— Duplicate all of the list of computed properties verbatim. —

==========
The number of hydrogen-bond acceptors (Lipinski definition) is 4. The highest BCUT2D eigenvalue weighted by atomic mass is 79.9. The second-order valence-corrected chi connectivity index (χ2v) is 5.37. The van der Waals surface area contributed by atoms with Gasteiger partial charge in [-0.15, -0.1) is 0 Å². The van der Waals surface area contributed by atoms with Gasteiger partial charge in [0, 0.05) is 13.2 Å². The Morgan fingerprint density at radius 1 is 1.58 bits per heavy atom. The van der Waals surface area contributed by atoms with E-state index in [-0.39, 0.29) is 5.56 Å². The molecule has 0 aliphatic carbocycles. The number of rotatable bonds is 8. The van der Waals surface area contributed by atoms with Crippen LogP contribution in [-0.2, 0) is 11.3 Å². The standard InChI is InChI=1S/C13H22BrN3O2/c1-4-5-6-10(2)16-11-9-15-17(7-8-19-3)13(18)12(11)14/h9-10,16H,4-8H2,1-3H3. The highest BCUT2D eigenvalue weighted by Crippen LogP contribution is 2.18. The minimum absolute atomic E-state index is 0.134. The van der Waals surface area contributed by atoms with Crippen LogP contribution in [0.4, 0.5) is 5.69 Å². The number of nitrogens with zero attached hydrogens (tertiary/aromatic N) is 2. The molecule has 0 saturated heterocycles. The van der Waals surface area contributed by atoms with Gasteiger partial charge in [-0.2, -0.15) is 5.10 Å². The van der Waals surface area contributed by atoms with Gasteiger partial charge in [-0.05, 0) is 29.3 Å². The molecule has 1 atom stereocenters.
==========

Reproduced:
The number of hydrogen-bond acceptors (Lipinski definition) is 4. The highest BCUT2D eigenvalue weighted by atomic mass is 79.9. The second-order valence-corrected chi connectivity index (χ2v) is 5.37. The van der Waals surface area contributed by atoms with Gasteiger partial charge in [-0.15, -0.1) is 0 Å². The van der Waals surface area contributed by atoms with Gasteiger partial charge in [0, 0.05) is 13.2 Å². The Morgan fingerprint density at radius 1 is 1.58 bits per heavy atom. The van der Waals surface area contributed by atoms with E-state index in [-0.39, 0.29) is 5.56 Å². The molecule has 0 aliphatic carbocycles. The number of rotatable bonds is 8. The van der Waals surface area contributed by atoms with Crippen LogP contribution in [-0.2, 0) is 11.3 Å². The standard InChI is InChI=1S/C13H22BrN3O2/c1-4-5-6-10(2)16-11-9-15-17(7-8-19-3)13(18)12(11)14/h9-10,16H,4-8H2,1-3H3. The highest BCUT2D eigenvalue weighted by Crippen LogP contribution is 2.18. The minimum absolute atomic E-state index is 0.134. The van der Waals surface area contributed by atoms with Crippen LogP contribution in [0.4, 0.5) is 5.69 Å². The number of nitrogens with zero attached hydrogens (tertiary/aromatic N) is 2. The molecule has 0 saturated heterocycles. The van der Waals surface area contributed by atoms with Gasteiger partial charge in [-0.2, -0.15) is 5.10 Å². The van der Waals surface area contributed by atoms with Gasteiger partial charge in [-0.05, 0) is 29.3 Å². The molecule has 1 atom stereocenters.